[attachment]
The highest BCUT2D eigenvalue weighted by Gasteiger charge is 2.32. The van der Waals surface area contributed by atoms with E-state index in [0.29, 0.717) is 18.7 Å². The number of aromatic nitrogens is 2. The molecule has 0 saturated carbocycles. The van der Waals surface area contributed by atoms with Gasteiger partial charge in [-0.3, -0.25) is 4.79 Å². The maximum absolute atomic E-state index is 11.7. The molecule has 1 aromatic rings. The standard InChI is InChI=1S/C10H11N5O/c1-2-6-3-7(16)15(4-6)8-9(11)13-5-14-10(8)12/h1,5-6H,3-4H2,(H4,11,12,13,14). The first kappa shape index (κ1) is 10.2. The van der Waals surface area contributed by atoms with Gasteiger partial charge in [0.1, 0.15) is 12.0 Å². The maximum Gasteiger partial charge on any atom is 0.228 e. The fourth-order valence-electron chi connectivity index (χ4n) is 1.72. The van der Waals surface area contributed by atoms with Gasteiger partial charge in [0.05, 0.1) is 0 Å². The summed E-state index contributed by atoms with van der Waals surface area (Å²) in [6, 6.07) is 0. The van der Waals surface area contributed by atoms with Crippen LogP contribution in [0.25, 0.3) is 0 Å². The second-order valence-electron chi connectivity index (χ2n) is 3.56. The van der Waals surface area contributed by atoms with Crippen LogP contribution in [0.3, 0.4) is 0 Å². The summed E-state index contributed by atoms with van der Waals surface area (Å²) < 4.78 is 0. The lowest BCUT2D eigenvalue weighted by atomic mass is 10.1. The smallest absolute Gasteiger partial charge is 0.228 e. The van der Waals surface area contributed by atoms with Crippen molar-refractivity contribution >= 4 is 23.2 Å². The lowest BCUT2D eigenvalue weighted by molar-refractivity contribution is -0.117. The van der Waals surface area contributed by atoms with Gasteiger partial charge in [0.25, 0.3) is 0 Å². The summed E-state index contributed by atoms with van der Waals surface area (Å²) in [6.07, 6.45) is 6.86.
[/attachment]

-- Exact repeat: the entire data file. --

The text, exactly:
The highest BCUT2D eigenvalue weighted by Gasteiger charge is 2.32. The van der Waals surface area contributed by atoms with E-state index in [0.29, 0.717) is 18.7 Å². The number of aromatic nitrogens is 2. The molecule has 0 saturated carbocycles. The van der Waals surface area contributed by atoms with Gasteiger partial charge in [-0.3, -0.25) is 4.79 Å². The maximum absolute atomic E-state index is 11.7. The molecule has 1 aromatic rings. The standard InChI is InChI=1S/C10H11N5O/c1-2-6-3-7(16)15(4-6)8-9(11)13-5-14-10(8)12/h1,5-6H,3-4H2,(H4,11,12,13,14). The first kappa shape index (κ1) is 10.2. The van der Waals surface area contributed by atoms with Gasteiger partial charge in [0.1, 0.15) is 12.0 Å². The maximum Gasteiger partial charge on any atom is 0.228 e. The fourth-order valence-electron chi connectivity index (χ4n) is 1.72. The van der Waals surface area contributed by atoms with Gasteiger partial charge in [0.05, 0.1) is 0 Å². The summed E-state index contributed by atoms with van der Waals surface area (Å²) in [6, 6.07) is 0. The van der Waals surface area contributed by atoms with Crippen LogP contribution in [0.25, 0.3) is 0 Å². The second-order valence-electron chi connectivity index (χ2n) is 3.56. The van der Waals surface area contributed by atoms with Crippen LogP contribution in [0.3, 0.4) is 0 Å². The summed E-state index contributed by atoms with van der Waals surface area (Å²) < 4.78 is 0. The lowest BCUT2D eigenvalue weighted by atomic mass is 10.1. The smallest absolute Gasteiger partial charge is 0.228 e. The van der Waals surface area contributed by atoms with Crippen molar-refractivity contribution >= 4 is 23.2 Å². The lowest BCUT2D eigenvalue weighted by molar-refractivity contribution is -0.117. The van der Waals surface area contributed by atoms with Gasteiger partial charge in [0.25, 0.3) is 0 Å². The summed E-state index contributed by atoms with van der Waals surface area (Å²) in [6.07, 6.45) is 6.86.